Research Scholars Development Awardees

This is a list of the current and past awardees from the REACH Equity Research Scholars Development program. If you are interested in applying for the program, please visit this page to learn more about this opportunity, the application requirements, and more. The Research Scholars Development Award is intended to support early-stage investigators (trainees, postdoctoral students) who are interested in conducting health disparities research.

This program is led by REACH Equity’s Research, Education, and Training Sub-core (RET), please visit their page here for more information about RET. 

Cohort 4: 2021-2022

Michelle Franklin, PhD, Postdoctoral Research Associate, Margolis Center for Health Policy and Department of Psychiatry and Behavioral Sciences

Mentor: Gary Maslow, MD, Associate Professor, Department of Pediatrics and Department of Psychiatry and Behavioral Sciences

Project Title
Tailoring the Duke Intellectual/Developmental Disabilities Family Partner Coach Intervention

The goal of this project is to identify facilitators and barriers to inform a cultural adaptation of the Family Partner Coach intervention for the Duke Family Partner Program.

Jashalynn German, MD, Fellow, Department of Medicine, Division of Endocrinology

Mentors: Bryan Batch, MD, and Matthew Crowley, MD, Associate Professors of Medicine, Division of Endocrinology

Project Title: Prescribing and Usage Trends of Continuous Glucose Monitoring (CGM) in Patients with Type 2 Diabetes

This project will examine patient and provider factors associated with the prescribing and use of CGM among patients with insulin-dependent Type 2 Diabetes.

Colin Smith, MD,
Resident, Department of Medicine, Internal Medicine-Psychiatry

Mentor: Jane Gagliardi, MD, MHS, Associate Professor of Psychiatry and Behavioral Sciences

Project Title: Experiences of African American Individuals Treated in the Psychiatric Emergency Unit at Duke University Hospital

The objective of this study is to explore the experiences of African American individuals who have received care in the psychiatric emergency unit at Duke University Hospital in order to inform future clinical interventions and reduce bias in emergency psychiatry settings.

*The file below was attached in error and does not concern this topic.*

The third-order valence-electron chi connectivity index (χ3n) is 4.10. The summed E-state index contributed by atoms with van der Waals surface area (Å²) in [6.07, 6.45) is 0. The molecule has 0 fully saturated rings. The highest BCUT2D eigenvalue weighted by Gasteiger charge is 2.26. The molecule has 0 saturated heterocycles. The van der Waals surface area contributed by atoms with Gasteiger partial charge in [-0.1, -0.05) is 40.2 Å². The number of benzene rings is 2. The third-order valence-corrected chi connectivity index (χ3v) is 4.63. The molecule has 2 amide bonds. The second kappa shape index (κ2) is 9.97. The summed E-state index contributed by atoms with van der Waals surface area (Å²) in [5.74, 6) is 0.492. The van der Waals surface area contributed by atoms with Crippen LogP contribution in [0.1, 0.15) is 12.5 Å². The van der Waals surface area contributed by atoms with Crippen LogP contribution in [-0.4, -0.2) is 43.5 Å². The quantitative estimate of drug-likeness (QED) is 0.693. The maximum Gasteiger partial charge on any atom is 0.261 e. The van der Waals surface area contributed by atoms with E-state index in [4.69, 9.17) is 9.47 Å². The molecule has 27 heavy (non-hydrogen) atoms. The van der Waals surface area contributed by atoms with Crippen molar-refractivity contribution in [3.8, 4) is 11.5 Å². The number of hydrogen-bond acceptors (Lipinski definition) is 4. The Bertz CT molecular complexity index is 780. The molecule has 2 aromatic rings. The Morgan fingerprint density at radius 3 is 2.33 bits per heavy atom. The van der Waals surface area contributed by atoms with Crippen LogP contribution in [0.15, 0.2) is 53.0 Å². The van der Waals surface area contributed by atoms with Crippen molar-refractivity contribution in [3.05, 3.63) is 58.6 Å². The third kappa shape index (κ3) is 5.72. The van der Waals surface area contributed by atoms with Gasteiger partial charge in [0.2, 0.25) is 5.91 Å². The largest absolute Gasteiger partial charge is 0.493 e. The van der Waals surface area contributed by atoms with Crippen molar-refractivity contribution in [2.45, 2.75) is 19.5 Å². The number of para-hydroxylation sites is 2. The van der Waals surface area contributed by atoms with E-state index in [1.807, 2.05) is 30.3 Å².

Cohort 3: 2020-2021

Dominique Bulgin, PhD, Postdoctoral Consulting Associate, Duke University School of Nursing

Mentor: Paula Tanabe, PhD, Professor, Duke University School of Nursing

Project Title: Piloting a Telehealth PHP-SMA Program for Sickle Cell Disease


Theresa Williamson, MD, Medical Resident, Duke Department of Neurosurgery

Mentor: C. Rory Goodwin, PhD, MD, Assistant Professor of Neurosurgery, Duke Dept. of Neurosurgery

Project Title: Communication Differences in Critical Decision-Making in Severe TBI

Cohort 2: 2019-2020

This is a photo of Allison Stafford, PhD Postdoctoral Associate, School of Nursing.

Allison Stafford, PhD, Assistant Professor, Duke University School of Nursing

Mentor:Rosa Gonzalez-Guarda PhD

Project title: Patient, family, and provider perspectives on Latina adolescents’ engagement in depression treatment

The purpose of this study is to examine patient, family and health-care provider perspectives of facilitators and barriers to depression treatment engagement.


This is a photo of George Yankey, MD Fellow, Department of Medicine, Division of Cardiology.
George Sipa Yankey, MD, Fellow, Duke Department of Medicine, Division of Cardiology

Mentor: Larry Jackson, MD, Assistant Professor, Department of Medicine, Cardiovascular Medicine, Adult Cardiac Electrophysiology

Project title:
Factors influencing under-utilization of aortic valve replacement (AVR) as a function of race and ethnicity

The aims of this project are to examine racial differences in reasons for AVR non-receipt and to identify factors most predictive of AVR non-receipt in patients with severe aortic stenosis.

Cohort 1: 2018-2019

This is a photo of Fellow Charity Oyedeji, MD.
Charity Oyedeji, MD, Assistant Professor (effective 7/1/21), Division of Hematology and Pediatric Hematology-Oncology

Project Title
: Disparities in advance care planning for adults with Sickle Cell Disease